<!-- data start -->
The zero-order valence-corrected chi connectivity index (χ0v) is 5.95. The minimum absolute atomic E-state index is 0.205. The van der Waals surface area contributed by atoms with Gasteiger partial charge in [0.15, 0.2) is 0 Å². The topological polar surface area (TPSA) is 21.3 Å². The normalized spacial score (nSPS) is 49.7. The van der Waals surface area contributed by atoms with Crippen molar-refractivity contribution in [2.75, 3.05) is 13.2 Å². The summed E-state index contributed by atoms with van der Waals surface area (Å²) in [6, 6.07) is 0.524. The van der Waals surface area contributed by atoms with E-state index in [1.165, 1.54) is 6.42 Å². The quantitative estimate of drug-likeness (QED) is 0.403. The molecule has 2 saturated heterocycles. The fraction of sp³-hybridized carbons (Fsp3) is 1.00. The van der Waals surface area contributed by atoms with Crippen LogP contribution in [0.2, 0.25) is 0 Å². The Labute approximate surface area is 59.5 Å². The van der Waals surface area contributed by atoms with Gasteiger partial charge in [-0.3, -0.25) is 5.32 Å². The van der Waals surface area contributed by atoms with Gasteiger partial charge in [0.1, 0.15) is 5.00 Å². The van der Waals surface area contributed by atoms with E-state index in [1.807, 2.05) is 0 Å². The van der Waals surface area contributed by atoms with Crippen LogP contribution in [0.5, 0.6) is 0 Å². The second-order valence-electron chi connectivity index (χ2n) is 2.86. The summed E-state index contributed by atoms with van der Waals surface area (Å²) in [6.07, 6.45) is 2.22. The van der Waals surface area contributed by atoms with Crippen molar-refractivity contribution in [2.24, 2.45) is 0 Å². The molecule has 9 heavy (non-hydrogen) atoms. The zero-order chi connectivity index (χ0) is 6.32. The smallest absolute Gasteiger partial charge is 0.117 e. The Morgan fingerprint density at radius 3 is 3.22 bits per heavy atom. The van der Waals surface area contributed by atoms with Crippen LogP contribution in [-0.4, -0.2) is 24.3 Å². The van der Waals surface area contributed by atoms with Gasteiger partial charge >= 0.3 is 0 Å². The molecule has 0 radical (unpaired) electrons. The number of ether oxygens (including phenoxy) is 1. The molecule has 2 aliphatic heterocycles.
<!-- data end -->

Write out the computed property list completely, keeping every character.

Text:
The zero-order valence-corrected chi connectivity index (χ0v) is 5.95. The minimum absolute atomic E-state index is 0.205. The van der Waals surface area contributed by atoms with Gasteiger partial charge in [0.15, 0.2) is 0 Å². The topological polar surface area (TPSA) is 21.3 Å². The normalized spacial score (nSPS) is 49.7. The van der Waals surface area contributed by atoms with Crippen molar-refractivity contribution in [2.75, 3.05) is 13.2 Å². The summed E-state index contributed by atoms with van der Waals surface area (Å²) in [6, 6.07) is 0.524. The van der Waals surface area contributed by atoms with E-state index in [1.165, 1.54) is 6.42 Å². The quantitative estimate of drug-likeness (QED) is 0.403. The molecule has 2 saturated heterocycles. The fraction of sp³-hybridized carbons (Fsp3) is 1.00. The van der Waals surface area contributed by atoms with Crippen LogP contribution in [0.2, 0.25) is 0 Å². The Labute approximate surface area is 59.5 Å². The van der Waals surface area contributed by atoms with Gasteiger partial charge in [-0.3, -0.25) is 5.32 Å². The van der Waals surface area contributed by atoms with Gasteiger partial charge in [0.1, 0.15) is 5.00 Å². The van der Waals surface area contributed by atoms with E-state index in [1.807, 2.05) is 0 Å². The van der Waals surface area contributed by atoms with Crippen LogP contribution in [0.5, 0.6) is 0 Å². The second-order valence-electron chi connectivity index (χ2n) is 2.86. The summed E-state index contributed by atoms with van der Waals surface area (Å²) in [6.07, 6.45) is 2.22. The van der Waals surface area contributed by atoms with Crippen molar-refractivity contribution in [2.24, 2.45) is 0 Å². The molecule has 9 heavy (non-hydrogen) atoms. The zero-order chi connectivity index (χ0) is 6.32. The smallest absolute Gasteiger partial charge is 0.117 e. The Morgan fingerprint density at radius 3 is 3.22 bits per heavy atom. The van der Waals surface area contributed by atoms with Crippen LogP contribution in [-0.4, -0.2) is 24.3 Å². The van der Waals surface area contributed by atoms with Gasteiger partial charge >= 0.3 is 0 Å². The molecule has 0 radical (unpaired) electrons. The number of ether oxygens (including phenoxy) is 1. The molecule has 2 aliphatic heterocycles.